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Research on Musical Preferences has Everyday Implications

Recent research (e.g., such as that done by Kopacz in 2005, Vandergrift in 2013, Lind in 2014 and others) suggests that personality influences musical preferences and that musical preferences in turn impact (1) productivities, (2) convalescences, (3) retentions, and (4) entertainment choices. Each of these will be addressed in turn.

Focusing on productivities, work done in recent months and years has supported the notion that managers might want to assess personalities and “stream” production enhancing music to their workforce. In other words, they might wish to influence behaviors much like restaurants have been doing for many years. At one end of the spectrum, fast food operations often have fast paced music to encourage patrons to hurry up and eat so that more tables become available, while at the other end of the spectrum “Five Star Dining Establishments” have soothing, relaxing music (as well as comfortable seating) to encourage diners to hang out longer, enjoy more expensive wine and partake of exquisite, high-cost desserts.

However, unlike restaurant operators, managers wanting to increase productivities have a dilemma. On the one hand, they want workers to expeditiously complete tasks, while they, on the other hand, do not want skilled employees to become mistake prone or quick to take another job and leave their companies.

Switching to convalescences, the relationship between personality and musical preferences might make its way into hospital settings. Some personalities might have better convalescences, if they are exposed to upbeat music, while others might recover sooner if they are exposed to more soothing music. Supporting this possibility is the fact that research has already begun in terms of the role of music in hospice and palliative care for morbidly ill patients as noted by Vandergrift’s work last year.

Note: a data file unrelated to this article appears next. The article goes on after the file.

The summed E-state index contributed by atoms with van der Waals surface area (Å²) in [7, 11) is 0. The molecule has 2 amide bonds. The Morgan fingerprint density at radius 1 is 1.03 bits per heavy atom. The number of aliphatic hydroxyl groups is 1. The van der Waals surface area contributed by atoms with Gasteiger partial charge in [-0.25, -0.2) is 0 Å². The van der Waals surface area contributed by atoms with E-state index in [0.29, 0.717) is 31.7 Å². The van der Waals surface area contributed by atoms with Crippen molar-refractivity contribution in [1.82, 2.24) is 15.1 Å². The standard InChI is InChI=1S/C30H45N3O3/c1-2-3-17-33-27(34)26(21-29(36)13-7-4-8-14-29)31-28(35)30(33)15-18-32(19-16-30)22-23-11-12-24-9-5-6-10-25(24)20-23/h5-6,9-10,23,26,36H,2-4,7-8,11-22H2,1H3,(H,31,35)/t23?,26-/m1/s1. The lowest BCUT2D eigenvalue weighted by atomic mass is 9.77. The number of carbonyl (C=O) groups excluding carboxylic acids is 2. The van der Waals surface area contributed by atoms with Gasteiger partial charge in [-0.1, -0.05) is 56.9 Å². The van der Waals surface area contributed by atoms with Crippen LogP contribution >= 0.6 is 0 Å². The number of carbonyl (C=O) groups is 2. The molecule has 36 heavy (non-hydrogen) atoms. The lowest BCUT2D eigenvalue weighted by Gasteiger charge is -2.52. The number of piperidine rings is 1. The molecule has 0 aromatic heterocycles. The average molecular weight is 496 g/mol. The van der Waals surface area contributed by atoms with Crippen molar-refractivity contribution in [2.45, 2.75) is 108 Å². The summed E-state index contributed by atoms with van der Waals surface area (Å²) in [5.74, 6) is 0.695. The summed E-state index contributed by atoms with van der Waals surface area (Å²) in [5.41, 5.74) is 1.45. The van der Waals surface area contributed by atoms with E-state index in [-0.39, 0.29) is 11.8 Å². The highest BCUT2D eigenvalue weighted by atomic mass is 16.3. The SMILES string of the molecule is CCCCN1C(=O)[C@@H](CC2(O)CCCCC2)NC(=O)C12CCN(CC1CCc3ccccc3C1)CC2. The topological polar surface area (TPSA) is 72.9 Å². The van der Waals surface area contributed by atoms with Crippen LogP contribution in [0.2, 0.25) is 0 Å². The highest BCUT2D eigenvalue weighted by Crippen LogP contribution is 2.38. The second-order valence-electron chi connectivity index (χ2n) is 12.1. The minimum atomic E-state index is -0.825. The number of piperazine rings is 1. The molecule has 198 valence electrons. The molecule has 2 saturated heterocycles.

Yet, a third way in which music has everyday implications is in terms of learning materials. For instance, some audio and instructional (e.g., learn a foreign language) DVD’s and/or CD’s have musical backgrounds. Possibly, those musical backgrounds help some personalities to learn better, but it also seems probable that they are also hindering the progress of others. Thus, the work being done on the relationship between music and personalities might lead to different versions of audio books and the like, with varying musical (including “no music”) options, in order to expedite “deeper learning” and “critical thinking abilities,” as suggested by the recent work of Lind earlier this year.

As for a final example of how the work being done on musical preferences and personalities may influence everyday life is in terms of the entertainment industries. Supposing a TV program wants to attract personalities of a particular type (e.g., shopaholics since advertisers will spend more heavily to reach them) they will likely want to have musical scores that attract shopaholics to their shows in much the same way as a sugar water solution attracts hummingbirds.